There seems to be a fair number of Masamotos in these pictures. I wonder if it is or was the most popular working chef's knife brand?

JBroida
07-15-2012, 01:23 PM
for many years it has been the standard go to (due to accessibility among other things)

Eamon Burke
07-15-2012, 06:21 PM
This thread rules. It's so nice to see these things being used and used. I sharpened a guy's swiss army knife at the market a few weeks back that was WAY thinner than it used to be. I love to see a knife getting used up.

Most of the time, knives get retired early due to ignorance, lack of interest, damage(dropped the Honyaki on the tile floor), or neglect rusts them out, and in the bin they go. Also, sometimes there are knives that are just not worth the effort to repair. Case in point:
https://lh4.googleusercontent.com/-w0eUVNR8E-E/T_eOcjG-T4I/AAAAAAAAAkw/O057nDMH3Gk/s640/2012-07-06%252020.18.04.jpg

You can ask Heath Besch how jacked up that knife is. I was asked to fix it, but the backside hollow is only about 1/3 of the way to the tip now, what little is left of the shinogi is totally doing it's own thing, the handle is warped, cracked, split and separated with old fish and finger crud in every crevice, the heel is underground by like 1cm, and, of course the tip looks like ^that^. I was like "Uh...this can maybe go to an actual Japanese Bladesmith, but it might just be more practical to melt it down and start over.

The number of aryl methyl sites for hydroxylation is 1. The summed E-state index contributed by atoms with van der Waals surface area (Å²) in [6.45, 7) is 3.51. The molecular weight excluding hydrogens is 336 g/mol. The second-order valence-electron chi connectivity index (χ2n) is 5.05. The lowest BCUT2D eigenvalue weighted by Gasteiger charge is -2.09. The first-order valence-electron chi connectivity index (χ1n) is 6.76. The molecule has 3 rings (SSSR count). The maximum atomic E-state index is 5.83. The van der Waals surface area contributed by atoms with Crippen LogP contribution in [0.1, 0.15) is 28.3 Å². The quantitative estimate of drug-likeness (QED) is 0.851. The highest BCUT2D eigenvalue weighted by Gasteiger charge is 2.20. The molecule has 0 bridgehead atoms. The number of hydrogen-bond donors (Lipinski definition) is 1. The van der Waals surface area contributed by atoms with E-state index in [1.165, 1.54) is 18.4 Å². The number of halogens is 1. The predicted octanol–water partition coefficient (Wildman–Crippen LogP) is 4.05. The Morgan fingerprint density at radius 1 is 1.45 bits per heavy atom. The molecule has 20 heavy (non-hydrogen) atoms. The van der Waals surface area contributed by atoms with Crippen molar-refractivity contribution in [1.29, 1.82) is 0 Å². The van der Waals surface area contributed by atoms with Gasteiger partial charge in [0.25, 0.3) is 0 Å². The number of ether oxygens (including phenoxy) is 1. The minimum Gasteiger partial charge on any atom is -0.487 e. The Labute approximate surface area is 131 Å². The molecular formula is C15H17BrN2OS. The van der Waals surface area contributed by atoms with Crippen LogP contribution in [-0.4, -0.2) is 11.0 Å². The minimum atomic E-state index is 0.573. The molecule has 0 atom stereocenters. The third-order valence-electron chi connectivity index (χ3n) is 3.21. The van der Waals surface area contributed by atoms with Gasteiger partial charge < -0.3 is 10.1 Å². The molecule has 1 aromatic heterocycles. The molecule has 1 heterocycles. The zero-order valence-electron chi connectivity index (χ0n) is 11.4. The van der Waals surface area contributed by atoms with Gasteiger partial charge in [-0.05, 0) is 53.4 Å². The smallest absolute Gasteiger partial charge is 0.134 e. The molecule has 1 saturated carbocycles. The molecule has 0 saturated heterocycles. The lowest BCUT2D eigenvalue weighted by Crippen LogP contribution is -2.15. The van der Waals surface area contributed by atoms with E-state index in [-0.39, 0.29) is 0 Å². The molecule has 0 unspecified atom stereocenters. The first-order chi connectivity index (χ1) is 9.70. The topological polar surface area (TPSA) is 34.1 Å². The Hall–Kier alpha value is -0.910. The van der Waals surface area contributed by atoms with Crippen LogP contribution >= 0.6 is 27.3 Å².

eshua
07-18-2012, 06:35 PM
Most of the guys at work have knives pretty well worn. I might not keep them the shiniest, but I can say is that mine don't birds beak like some of the others. Here's a few pics of my single bevel ones. Note the original 270 saya next to them as comparison.

http://i1186.photobucket.com/albums/z378/Josh_Wentworth/009.jpg

http://i1186.photobucket.com/albums/z378/Josh_Wentworth/010.jpg

And another to show the handle on the ajikiri...sorry for quality just got my first smart phone and wanted to try out the camera.

knyfeknerd
07-18-2012, 06:45 PM
I only see 1 pic

Crothcipt
07-18-2012, 06:45 PM
well good quality, and nothing out of focus. I don't think you have to be sorry for anything. In fact great pics. for a cell phone.

chinacats
07-18-2012, 06:52 PM
Wow Eshua, those are definitely some well worn knives...and they still look great!

bieniek
07-20-2012, 05:30 AM
Fantastic pics Eshua! Fantastic knives.

Dont see it here very often. Good to know there are chefs around!

ecchef
07-22-2012, 05:16 AM
87498750875187528753

Messy Jesse
07-22-2012, 08:14 PM
These are well over 60 years old